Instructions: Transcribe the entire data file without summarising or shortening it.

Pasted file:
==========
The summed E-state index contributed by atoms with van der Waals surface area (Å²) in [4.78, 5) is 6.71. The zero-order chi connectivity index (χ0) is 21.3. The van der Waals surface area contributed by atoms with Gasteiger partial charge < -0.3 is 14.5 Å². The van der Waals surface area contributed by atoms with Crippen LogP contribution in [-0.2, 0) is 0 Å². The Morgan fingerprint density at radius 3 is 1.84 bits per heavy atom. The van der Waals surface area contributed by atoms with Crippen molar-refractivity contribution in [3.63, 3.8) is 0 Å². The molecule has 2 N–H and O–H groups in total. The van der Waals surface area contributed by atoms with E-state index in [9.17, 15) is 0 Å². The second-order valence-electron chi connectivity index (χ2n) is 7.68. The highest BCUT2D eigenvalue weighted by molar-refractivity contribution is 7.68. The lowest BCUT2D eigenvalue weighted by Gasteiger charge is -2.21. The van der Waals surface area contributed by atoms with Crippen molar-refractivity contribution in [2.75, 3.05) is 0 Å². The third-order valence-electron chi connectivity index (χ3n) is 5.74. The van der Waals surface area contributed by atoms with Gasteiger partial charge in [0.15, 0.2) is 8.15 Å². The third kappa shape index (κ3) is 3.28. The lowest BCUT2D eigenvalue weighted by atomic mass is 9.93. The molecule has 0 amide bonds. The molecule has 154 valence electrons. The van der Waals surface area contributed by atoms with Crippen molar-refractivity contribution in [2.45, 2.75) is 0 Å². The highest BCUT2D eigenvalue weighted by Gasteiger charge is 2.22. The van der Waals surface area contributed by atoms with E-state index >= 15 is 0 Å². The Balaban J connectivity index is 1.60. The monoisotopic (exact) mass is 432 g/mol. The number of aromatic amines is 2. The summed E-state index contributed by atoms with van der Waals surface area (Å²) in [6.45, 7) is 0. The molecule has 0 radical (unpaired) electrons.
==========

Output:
The summed E-state index contributed by atoms with van der Waals surface area (Å²) in [4.78, 5) is 6.71. The zero-order chi connectivity index (χ0) is 21.3. The van der Waals surface area contributed by atoms with Gasteiger partial charge < -0.3 is 14.5 Å². The van der Waals surface area contributed by atoms with Crippen LogP contribution in [-0.2, 0) is 0 Å². The Morgan fingerprint density at radius 3 is 1.84 bits per heavy atom. The van der Waals surface area contributed by atoms with Crippen molar-refractivity contribution in [3.63, 3.8) is 0 Å². The molecule has 2 N–H and O–H groups in total. The van der Waals surface area contributed by atoms with E-state index in [9.17, 15) is 0 Å². The second-order valence-electron chi connectivity index (χ2n) is 7.68. The highest BCUT2D eigenvalue weighted by molar-refractivity contribution is 7.68. The lowest BCUT2D eigenvalue weighted by Gasteiger charge is -2.21. The van der Waals surface area contributed by atoms with Crippen molar-refractivity contribution in [2.75, 3.05) is 0 Å². The third-order valence-electron chi connectivity index (χ3n) is 5.74. The van der Waals surface area contributed by atoms with Gasteiger partial charge in [0.15, 0.2) is 8.15 Å². The third kappa shape index (κ3) is 3.28. The lowest BCUT2D eigenvalue weighted by atomic mass is 9.93. The molecule has 0 amide bonds. The molecule has 154 valence electrons. The van der Waals surface area contributed by atoms with Crippen molar-refractivity contribution in [2.45, 2.75) is 0 Å². The highest BCUT2D eigenvalue weighted by Gasteiger charge is 2.22. The van der Waals surface area contributed by atoms with E-state index >= 15 is 0 Å². The Balaban J connectivity index is 1.60. The monoisotopic (exact) mass is 432 g/mol. The number of aromatic amines is 2. The summed E-state index contributed by atoms with van der Waals surface area (Å²) in [6.45, 7) is 0. The molecule has 0 radical (unpaired) electrons.